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Marriott International disclosed a massive security breach of the reservations system for its Starwood Hotels and Resorts brand, a hack it said Friday may have compromised private info on up to 500 million guests.

According to Marriott, for around 327 million Starwood guests, the database included such personal information as name, mailing address, phone number, email address, passport number, date of birth, and gender. For some Starwood customers, the hacked database also stored payment card numbers and expiration dates, although Marriott said that information was encrypted.

Hackers had accessed the Starwood network since 2014, Marriott said. The incident is one of the biggest single breaches of personal consumer data to date.

In an 8-K filing Friday, Marriott said it doesn’t know what the financial cost of the hack will be, but the company said it does not believe it will “impact its long-term financial health.”

“The company carries insurance, including cyber insurance, commensurate with its size and the nature of its operations,” it said. “The company is working with its insurance carriers to assess coverage.”

Marriott said it has taken measures to investigate and address the data-security incident involving the Starwood guest reservation database. It said it discovered the hack on Nov. 19, 2018.

“We deeply regret this incident happened,” Arne Sorenson, Marriott’s president and CEO, said in a statement. “We fell short of what our guests deserve and what we expect of ourselves. We are doing everything we can to support our guests, and using lessons learned to be better moving forward.”

Marriott has set up a dedicated website at answers.kroll.com operated by risk-consulting firm Kroll to provide information and services to customers related to the hack. It also has opened a 24-hour dedicated call center for customers to inquire about their accounts. Marriott said it will begin sending emails to affected Starwood guests about the hack “on a rolling basis” starting Nov. 30. In addition, Marriott also is offering guests in the U.S., Canada and the U.K. a free one-year enrollment in privacy-monitoring service WebWatcher.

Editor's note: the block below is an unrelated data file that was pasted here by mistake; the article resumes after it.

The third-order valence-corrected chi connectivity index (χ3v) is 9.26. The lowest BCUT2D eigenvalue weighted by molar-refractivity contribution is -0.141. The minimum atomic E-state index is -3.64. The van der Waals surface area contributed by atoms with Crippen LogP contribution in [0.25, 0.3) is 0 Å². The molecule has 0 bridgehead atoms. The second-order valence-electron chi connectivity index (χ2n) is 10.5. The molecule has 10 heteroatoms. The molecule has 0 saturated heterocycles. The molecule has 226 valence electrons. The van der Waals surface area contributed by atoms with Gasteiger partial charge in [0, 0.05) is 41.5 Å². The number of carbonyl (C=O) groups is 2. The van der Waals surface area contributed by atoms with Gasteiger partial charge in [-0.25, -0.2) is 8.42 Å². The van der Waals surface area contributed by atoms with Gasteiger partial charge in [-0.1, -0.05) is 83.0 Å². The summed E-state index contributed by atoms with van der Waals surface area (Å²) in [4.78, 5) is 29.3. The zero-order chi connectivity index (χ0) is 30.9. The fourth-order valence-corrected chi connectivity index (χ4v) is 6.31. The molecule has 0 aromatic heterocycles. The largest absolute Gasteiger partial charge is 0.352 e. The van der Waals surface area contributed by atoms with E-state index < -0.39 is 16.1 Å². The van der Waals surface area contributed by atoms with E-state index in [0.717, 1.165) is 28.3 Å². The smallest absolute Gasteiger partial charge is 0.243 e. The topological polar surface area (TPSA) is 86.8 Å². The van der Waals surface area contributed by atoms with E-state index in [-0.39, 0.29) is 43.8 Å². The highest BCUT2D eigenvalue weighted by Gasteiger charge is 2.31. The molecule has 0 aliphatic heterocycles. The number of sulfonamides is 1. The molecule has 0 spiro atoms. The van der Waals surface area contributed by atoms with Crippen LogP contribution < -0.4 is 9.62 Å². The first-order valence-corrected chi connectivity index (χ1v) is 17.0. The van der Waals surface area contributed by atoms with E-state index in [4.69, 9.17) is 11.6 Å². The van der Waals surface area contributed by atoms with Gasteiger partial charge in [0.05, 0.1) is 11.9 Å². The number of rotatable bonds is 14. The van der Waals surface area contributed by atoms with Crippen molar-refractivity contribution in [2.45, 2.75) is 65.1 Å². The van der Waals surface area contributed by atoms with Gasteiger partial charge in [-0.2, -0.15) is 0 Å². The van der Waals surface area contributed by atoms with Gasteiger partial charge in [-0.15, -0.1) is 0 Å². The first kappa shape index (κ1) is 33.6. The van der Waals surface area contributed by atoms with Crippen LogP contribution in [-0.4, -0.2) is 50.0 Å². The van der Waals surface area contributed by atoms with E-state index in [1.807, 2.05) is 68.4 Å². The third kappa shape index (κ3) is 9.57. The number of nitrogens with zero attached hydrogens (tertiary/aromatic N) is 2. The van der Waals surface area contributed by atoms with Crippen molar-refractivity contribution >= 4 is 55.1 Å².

Marriott said that on Sept. 8, 2018, its IT team received an alert from an internal security tool regarding an attempt to access the Starwood guest reservation database in the U.S. After investigating, the hotel chain said, it then discovered “an unauthorized party had copied and encrypted information” from the database.

The credit-card data hackers were able to steal from the Starwood system was encrypted using Advanced Encryption Standard encryption (AES-128). Marriott said it has “not been able to rule out the possibility” that hackers were able to access the keys necessary to decrypt that data.

Marriott said it reported the incident to law enforcement and has already begun notifying regulatory authorities.

Starwood brands include W Hotels, St. Regis, Sheraton Hotels & Resorts, Westin Hotels & Resorts, Element Hotels, Aloft Hotels, The Luxury Collection, Tribute Portfolio, Le Méridien Hotels & Resorts, Four Points by Sheraton, and Design Hotels. Starwood-branded timeshare properties are also included.

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